Childhood Rescue update

Childhood Rescue pilots update

World Vision Ireland is supporting three new projects in Afghanistan, DRC and Honduras.


The project in San Pedro Sula will help over 10,800 girls, boys, youth and adults in 5 neighbourhoods: Armenta, Rio Blanco, La Satélite, La Pradera and Lomas del Carmen. It is exciting to see how our efforts in building our expertise in urban programming and fragile contexts are aligning. Gang violence makes San Pedro Sula a dangerous place for children to grow up, but the project is working with families to support livelihoods by nurturing young entrepreneurs and supporting neighbourhood church community and educational leaders to promote peace and child protection. World Vision is also working at the municipal level with local government, media and companies to attract more business and change the image of the neighbourhoods. The project team is currently determining if and how to respond to new comers to San Pedro Sula, which include people who have left rural areas in search of economic opportunities, many of them joining growing caravans that are making their way north to the Mexican border.



In December 2019, the Rutshuru pilot project had a launch event with World Vision staff, Rutshuru territory and Bwisha representatives and local leaders from religious groups, CBOs (community based organisations), the local health zone staff and education staff. World Vision was able to introduce the FCPA (fragile context programming approach) process, Childhood Rescue and discuss key sectors, which include nutrition, WASH (water and sanitation hygiene) in schools and child protection. After the launch event, representatives gathered to identify previous trigger events to inform how the new project might have to adjust to change. Previous problems these communities have faced include kidnapping, violence, drowning, restricting the boundaries for the Virunga National Park, heavy rain, devastation of fields by elephants, etc. In February, the team narrowed the geographic focus of the pilot to focus on the area of Binza and are now collecting and confirming additional details with community members to contribute to the child protection analysis. The World Vision DRC team is also using previous MSTC (making sense of turbulent contexts) and the national strategy to help inform the design. This information is critical for determining how to adjust nutrition, WASH and child protection interventions to have the greatest impact possible with approximately 5,000 people in a vulnerable community.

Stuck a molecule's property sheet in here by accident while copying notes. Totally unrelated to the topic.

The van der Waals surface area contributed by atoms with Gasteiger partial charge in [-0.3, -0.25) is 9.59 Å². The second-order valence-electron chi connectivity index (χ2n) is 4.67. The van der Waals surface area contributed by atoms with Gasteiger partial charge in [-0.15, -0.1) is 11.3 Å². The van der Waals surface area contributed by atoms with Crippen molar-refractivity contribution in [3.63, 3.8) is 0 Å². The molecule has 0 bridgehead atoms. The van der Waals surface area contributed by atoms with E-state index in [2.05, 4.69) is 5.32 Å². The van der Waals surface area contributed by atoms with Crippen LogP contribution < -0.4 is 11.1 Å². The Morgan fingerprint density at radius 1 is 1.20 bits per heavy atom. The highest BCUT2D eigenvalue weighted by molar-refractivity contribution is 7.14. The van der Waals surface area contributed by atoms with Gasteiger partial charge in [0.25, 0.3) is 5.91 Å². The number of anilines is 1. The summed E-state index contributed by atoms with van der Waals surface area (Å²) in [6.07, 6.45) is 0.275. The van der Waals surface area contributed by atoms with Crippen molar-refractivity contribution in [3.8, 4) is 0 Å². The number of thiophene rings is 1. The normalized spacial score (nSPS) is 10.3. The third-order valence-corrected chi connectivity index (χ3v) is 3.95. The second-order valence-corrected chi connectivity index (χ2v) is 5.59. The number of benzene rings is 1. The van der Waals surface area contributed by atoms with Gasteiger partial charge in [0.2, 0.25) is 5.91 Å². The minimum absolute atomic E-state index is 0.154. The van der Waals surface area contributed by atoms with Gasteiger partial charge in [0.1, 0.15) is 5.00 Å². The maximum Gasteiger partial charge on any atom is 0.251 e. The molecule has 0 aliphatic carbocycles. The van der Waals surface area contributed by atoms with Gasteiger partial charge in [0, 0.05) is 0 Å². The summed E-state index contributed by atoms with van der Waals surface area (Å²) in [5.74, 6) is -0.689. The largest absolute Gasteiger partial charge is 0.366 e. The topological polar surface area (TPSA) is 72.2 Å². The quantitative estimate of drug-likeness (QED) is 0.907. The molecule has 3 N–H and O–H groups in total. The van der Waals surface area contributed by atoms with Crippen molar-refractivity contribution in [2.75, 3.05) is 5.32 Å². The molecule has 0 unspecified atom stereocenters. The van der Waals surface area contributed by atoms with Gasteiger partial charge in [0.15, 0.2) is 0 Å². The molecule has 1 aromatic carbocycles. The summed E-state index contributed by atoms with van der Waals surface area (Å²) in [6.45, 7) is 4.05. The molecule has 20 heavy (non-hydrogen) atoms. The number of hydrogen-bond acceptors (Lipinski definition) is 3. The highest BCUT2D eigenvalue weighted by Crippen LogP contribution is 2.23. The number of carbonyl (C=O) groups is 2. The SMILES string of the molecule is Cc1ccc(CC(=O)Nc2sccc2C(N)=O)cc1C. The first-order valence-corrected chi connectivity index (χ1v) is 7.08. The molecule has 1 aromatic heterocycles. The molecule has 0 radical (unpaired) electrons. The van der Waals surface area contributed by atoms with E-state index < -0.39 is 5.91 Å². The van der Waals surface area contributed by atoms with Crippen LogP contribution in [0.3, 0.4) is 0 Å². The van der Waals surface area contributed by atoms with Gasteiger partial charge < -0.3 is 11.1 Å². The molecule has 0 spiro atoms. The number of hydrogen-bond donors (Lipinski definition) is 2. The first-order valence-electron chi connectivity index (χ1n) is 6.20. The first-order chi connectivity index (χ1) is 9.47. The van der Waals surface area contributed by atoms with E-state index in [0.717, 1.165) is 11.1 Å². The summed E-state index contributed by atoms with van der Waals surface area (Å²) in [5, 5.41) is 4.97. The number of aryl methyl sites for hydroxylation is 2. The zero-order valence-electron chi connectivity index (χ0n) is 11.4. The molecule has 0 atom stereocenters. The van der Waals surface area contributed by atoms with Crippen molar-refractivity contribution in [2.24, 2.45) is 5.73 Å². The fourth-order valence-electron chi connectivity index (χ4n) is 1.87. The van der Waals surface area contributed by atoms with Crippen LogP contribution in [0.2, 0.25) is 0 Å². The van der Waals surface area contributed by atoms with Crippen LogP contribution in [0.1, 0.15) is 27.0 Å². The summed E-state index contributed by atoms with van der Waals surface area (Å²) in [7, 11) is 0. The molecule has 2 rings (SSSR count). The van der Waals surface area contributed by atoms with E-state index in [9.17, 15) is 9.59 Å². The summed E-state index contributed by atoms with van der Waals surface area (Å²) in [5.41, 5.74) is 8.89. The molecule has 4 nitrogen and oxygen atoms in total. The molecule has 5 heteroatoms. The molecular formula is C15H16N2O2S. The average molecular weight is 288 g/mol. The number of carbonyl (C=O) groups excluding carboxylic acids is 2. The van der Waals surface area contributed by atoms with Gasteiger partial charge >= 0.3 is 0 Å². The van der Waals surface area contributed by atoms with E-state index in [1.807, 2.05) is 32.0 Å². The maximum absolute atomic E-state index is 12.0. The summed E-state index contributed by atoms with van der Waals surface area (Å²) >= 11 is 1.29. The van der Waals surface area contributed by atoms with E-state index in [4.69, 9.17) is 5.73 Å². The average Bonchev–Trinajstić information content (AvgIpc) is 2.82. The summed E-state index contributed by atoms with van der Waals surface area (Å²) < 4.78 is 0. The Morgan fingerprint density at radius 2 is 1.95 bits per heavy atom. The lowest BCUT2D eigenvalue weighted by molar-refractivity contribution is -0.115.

During the first week of February, World Vision Afghanistan completed the Fragile Context Programme Design Workshop. This was led by Moussa Sangara, with essential support from multiple RO (regional offices) and WVI colleagues. There were multiple challenges that the workshop participants addressed, including defining “thrive” in Afghanistan’s context. Much more detail will come from this team as they finalise their plans.